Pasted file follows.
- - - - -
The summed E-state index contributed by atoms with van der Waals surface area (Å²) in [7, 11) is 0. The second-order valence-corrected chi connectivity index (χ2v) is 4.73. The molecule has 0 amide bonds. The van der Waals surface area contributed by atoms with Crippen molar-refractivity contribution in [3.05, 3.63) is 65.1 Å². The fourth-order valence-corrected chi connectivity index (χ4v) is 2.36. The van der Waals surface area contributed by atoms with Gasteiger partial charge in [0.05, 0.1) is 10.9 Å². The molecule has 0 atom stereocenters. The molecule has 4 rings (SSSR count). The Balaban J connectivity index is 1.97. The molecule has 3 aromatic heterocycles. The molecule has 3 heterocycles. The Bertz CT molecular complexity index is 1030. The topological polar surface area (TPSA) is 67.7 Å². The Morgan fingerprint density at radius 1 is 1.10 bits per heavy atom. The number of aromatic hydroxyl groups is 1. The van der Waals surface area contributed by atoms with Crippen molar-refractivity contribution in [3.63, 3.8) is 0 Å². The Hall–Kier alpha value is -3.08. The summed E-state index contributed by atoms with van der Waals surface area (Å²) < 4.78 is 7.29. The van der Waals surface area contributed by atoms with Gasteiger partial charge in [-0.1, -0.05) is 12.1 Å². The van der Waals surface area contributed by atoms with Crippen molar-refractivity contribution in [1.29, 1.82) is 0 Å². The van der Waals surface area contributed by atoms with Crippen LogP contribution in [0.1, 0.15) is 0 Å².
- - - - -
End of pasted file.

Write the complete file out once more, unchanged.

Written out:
The summed E-state index contributed by atoms with van der Waals surface area (Å²) in [7, 11) is 0. The second-order valence-corrected chi connectivity index (χ2v) is 4.73. The molecule has 0 amide bonds. The van der Waals surface area contributed by atoms with Crippen molar-refractivity contribution in [3.05, 3.63) is 65.1 Å². The fourth-order valence-corrected chi connectivity index (χ4v) is 2.36. The van der Waals surface area contributed by atoms with Gasteiger partial charge in [0.05, 0.1) is 10.9 Å². The molecule has 0 atom stereocenters. The molecule has 4 rings (SSSR count). The Balaban J connectivity index is 1.97. The molecule has 3 aromatic heterocycles. The molecule has 3 heterocycles. The Bertz CT molecular complexity index is 1030. The topological polar surface area (TPSA) is 67.7 Å². The Morgan fingerprint density at radius 1 is 1.10 bits per heavy atom. The number of aromatic hydroxyl groups is 1. The van der Waals surface area contributed by atoms with Crippen molar-refractivity contribution in [3.63, 3.8) is 0 Å². The Hall–Kier alpha value is -3.08. The summed E-state index contributed by atoms with van der Waals surface area (Å²) < 4.78 is 7.29. The van der Waals surface area contributed by atoms with Gasteiger partial charge in [-0.1, -0.05) is 12.1 Å². The van der Waals surface area contributed by atoms with Crippen molar-refractivity contribution in [1.29, 1.82) is 0 Å². The van der Waals surface area contributed by atoms with Crippen LogP contribution in [0.1, 0.15) is 0 Å².